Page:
The English Degree – Pursuing a Life Less Ordinary

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The English Degree – Pursuing a Life Less Ordinary

A little learning is a dang’rous thing;

Drink deep, or taste not the Pierian spring …

Alexander Pope’s famous lines were written at a time when earnest pilgrims, seeking and finding (after a wearying search) the very fountain of knowledge, could kneel to cup their humble hands in the deep but clear water and bring wisdom to their lips to quench their thirst with slow, contemplative draughts. Poor mortals of the twenty-first century who seek the precious wellspring of education, however, invariably find that the (‘readily accessible’) fountain has flooded, too full of learning, and the muddied water is hurriedly swallowed. Information is everywhere and, as a result, increasingly difficult to sift through, accommodate and put to use — let alone savour.

Those who find themselves fortunate enough to pursue higher education (a population group that has more than doubled in the last twenty years)1 are weighed down by the burden of choice between an apparently limitless range of studying options. This uncomfortable freedom is immediately restricted, however, by the constraints of necessity. For younger people leaving school or college, more often than not, foremost among these constraints is the need for parental consent: a consent that, in turn, invariably hinges on the likelihood of financial or other tangible returns at the end of a sizeable three — or more — year investment. For most mature students, first degrees or further qualifications are similarly tailored to a financial bottom line, either to increase earning potential or as part of a subsidised employee development programme. Insofar as higher education is seen as a means to an end, it is only seen as valuable or...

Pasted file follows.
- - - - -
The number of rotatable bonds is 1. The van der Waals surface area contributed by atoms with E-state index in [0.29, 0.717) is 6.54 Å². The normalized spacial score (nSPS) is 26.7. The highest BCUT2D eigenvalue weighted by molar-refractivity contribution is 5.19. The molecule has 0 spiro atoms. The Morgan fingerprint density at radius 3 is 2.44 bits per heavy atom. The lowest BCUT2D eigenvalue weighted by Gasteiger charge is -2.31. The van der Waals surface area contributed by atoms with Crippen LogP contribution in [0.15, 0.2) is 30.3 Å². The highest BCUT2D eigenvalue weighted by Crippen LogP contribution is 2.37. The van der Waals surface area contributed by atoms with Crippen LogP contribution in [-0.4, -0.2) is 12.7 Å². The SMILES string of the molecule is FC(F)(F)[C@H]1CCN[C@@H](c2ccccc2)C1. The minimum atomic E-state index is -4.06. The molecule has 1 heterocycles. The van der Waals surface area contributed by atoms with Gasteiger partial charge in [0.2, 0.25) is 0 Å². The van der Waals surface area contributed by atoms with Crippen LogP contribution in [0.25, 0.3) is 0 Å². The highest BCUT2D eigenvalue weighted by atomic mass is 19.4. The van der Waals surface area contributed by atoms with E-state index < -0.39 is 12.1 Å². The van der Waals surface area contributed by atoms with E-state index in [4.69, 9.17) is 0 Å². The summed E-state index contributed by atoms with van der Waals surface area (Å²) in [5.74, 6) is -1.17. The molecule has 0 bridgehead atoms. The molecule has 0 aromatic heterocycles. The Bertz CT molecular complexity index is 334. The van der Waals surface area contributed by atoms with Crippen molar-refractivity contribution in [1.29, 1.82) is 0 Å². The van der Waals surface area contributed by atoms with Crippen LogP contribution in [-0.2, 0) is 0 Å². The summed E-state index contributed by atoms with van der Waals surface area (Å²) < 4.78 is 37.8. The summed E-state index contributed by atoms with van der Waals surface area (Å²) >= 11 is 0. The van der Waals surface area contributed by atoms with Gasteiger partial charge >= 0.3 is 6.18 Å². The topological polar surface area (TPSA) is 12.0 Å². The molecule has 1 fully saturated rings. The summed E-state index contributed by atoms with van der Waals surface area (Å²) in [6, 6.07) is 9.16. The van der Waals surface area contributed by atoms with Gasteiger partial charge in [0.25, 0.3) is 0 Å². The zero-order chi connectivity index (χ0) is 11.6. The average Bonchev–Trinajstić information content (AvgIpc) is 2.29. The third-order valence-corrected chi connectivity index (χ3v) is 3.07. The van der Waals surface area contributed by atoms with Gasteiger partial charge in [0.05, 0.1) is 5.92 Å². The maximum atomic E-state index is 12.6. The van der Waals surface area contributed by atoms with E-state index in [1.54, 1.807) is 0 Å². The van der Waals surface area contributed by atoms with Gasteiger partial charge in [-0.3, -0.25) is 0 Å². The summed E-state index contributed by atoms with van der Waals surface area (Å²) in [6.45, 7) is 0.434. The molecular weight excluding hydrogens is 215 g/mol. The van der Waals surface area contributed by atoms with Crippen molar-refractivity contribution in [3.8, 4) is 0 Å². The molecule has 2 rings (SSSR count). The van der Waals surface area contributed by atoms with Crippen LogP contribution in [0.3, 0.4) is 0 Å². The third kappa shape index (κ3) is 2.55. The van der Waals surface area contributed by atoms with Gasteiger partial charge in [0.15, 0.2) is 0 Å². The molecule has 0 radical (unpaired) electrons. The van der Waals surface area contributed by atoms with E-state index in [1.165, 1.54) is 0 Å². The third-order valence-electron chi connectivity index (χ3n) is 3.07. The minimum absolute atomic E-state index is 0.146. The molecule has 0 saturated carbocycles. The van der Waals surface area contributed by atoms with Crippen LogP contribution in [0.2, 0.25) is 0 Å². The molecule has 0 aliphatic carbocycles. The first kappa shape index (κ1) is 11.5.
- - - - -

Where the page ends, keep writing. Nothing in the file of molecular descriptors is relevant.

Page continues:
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...tance in any workplace. Moreover, for those who are inclined to believe that there is more to human experience than the exchange of goods and services for commercial profit, the English Degree offers a life less ordinary for students past, present and future.

1 National Committee of Inquiry into Higher Education, Summary Report (

2 Peter Maasen et al., The European Commission New Perspectives for Learning — Briefing Paper 6: Government Policy on Higher Education Institutions’ Economic Role (

3 Ibid.

4 Cited by David Johnson, Shakespeare and South Africa (New York: Oxford University Press, 1996), p. 208.

5 John Keats, The Letters of John Keats, ed. M.B. Forman (London: Oxford University Press, 1948), p. 72.

6 National Committee of Inquiry into Higher Education, Summary Report.

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